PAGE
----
A bold rise in the national minimum wage is needed next year to ease the squeeze on living standards for the lowest paid workers, the TUC has warned.
The union body has calculated that the annual salary of a full-time minimum-wage worker would be £770 higher this year, had the minimum rate of pay kept pace with price inflation since 2007.
The TUC, which presented evidence to the Low Pay Commission this morning, said the Government must increase the minimum wage by more than the rate of inflation or average earnings growth to avoid putting even more financial strain on hard-working low-wage families. The move follows Labour’s announcement of a tax break for employers paying their staff the living wage, should it win the next general election.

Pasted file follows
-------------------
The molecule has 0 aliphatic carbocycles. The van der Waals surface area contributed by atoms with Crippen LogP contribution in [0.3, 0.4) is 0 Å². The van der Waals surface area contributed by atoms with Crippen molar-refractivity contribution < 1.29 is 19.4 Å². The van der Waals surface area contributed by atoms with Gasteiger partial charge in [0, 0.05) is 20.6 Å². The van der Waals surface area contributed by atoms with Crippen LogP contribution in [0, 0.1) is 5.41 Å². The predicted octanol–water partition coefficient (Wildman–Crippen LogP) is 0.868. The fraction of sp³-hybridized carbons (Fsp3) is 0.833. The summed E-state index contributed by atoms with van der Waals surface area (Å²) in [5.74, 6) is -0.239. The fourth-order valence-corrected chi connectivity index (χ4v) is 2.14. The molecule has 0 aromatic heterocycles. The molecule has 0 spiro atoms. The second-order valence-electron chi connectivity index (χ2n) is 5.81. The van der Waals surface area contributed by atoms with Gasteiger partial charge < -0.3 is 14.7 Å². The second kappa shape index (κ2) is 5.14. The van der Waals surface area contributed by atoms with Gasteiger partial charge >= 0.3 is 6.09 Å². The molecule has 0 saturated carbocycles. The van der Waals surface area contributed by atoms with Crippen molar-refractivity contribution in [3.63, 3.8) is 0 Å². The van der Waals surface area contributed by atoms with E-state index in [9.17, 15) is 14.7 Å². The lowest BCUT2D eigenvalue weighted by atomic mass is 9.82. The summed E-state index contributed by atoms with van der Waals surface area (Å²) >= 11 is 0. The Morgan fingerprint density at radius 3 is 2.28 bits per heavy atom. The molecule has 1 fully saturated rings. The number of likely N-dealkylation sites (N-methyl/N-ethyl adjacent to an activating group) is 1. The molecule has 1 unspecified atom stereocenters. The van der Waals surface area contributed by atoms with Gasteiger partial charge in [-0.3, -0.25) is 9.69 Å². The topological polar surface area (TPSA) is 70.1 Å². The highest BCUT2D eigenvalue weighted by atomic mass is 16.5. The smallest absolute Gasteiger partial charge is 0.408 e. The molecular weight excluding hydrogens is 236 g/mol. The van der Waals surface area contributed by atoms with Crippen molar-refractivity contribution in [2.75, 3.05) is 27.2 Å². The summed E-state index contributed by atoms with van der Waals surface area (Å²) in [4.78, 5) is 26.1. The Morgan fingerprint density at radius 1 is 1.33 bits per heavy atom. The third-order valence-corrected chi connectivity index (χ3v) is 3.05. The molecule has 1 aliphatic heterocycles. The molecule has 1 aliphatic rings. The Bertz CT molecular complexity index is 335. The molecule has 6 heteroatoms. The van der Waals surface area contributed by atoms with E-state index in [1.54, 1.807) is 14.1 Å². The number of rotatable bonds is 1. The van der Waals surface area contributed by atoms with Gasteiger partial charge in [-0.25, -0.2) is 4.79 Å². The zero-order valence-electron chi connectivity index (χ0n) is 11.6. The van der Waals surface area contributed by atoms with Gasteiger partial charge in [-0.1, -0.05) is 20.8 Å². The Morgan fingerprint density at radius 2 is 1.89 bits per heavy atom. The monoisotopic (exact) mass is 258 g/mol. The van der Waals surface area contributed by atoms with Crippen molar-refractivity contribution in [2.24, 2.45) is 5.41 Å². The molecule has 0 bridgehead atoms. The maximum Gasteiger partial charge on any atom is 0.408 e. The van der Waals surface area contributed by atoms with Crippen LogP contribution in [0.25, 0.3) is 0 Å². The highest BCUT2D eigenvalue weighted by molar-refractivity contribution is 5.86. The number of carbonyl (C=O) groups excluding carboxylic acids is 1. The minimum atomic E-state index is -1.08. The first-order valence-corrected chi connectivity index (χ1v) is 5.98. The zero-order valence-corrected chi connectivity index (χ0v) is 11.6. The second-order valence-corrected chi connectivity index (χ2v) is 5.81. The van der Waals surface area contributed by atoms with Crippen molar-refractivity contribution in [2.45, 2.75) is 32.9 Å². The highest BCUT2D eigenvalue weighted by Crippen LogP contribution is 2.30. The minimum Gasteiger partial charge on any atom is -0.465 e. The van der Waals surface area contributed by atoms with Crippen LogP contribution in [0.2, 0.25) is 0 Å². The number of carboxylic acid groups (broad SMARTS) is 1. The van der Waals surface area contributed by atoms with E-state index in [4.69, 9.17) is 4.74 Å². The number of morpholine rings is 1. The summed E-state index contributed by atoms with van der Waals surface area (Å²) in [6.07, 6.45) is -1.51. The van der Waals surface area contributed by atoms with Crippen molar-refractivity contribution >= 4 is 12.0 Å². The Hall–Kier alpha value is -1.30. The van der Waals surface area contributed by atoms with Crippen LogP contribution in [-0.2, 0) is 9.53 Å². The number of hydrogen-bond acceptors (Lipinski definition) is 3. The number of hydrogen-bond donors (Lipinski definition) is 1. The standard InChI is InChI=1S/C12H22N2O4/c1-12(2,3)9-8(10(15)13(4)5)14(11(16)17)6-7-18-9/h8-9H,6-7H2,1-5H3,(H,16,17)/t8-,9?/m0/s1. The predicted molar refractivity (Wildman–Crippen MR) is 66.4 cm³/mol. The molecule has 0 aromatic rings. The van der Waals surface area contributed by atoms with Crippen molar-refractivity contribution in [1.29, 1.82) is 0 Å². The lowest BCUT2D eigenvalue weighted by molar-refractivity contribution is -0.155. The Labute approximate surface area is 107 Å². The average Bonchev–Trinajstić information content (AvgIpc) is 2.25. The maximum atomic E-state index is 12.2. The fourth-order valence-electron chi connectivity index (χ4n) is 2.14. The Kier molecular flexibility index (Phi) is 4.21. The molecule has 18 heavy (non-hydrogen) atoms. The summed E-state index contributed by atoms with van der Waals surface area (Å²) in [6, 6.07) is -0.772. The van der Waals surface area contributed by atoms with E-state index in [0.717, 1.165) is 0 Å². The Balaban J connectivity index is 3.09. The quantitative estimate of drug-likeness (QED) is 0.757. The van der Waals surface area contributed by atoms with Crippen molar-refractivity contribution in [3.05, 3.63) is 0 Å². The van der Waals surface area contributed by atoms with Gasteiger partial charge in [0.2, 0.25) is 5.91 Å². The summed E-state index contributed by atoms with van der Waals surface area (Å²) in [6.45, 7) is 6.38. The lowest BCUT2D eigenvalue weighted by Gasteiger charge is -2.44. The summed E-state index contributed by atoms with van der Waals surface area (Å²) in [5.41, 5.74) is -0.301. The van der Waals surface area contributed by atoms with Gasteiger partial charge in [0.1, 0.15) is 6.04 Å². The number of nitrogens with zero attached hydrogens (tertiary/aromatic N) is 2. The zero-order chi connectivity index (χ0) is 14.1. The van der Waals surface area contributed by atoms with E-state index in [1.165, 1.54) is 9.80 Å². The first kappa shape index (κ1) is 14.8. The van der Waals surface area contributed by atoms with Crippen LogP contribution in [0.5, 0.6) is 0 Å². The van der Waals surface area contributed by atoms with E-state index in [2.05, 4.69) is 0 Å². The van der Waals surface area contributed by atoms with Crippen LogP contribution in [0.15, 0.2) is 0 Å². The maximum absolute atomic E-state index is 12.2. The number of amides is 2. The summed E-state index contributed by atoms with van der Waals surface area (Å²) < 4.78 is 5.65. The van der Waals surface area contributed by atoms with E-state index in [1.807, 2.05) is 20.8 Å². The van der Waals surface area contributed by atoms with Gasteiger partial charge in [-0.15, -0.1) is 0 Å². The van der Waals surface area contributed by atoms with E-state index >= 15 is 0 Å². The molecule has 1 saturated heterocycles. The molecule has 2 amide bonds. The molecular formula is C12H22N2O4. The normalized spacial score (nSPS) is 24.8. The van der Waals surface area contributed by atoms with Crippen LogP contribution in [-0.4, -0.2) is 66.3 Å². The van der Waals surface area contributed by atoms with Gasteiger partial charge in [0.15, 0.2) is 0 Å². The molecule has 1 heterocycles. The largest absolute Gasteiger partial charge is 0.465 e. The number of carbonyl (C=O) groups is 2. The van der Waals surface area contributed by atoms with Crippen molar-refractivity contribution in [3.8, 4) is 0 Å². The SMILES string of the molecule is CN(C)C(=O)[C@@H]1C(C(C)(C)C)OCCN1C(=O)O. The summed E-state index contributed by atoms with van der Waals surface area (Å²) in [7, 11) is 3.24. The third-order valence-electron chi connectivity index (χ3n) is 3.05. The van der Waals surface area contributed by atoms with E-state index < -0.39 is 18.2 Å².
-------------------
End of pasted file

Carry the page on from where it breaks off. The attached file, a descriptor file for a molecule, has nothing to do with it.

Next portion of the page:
Despite inflation currently running at 2.7%, the Government last month announced a national minimum wage increase of 1.9% for adults and 1% for younger people.
It added that as the economic recovery strengthens, increases in the minimum wage should become more generous. “A bigger increase in the minimum wage in 2014 is also needed to restore what has been ‘lost’ in recent years,” it said.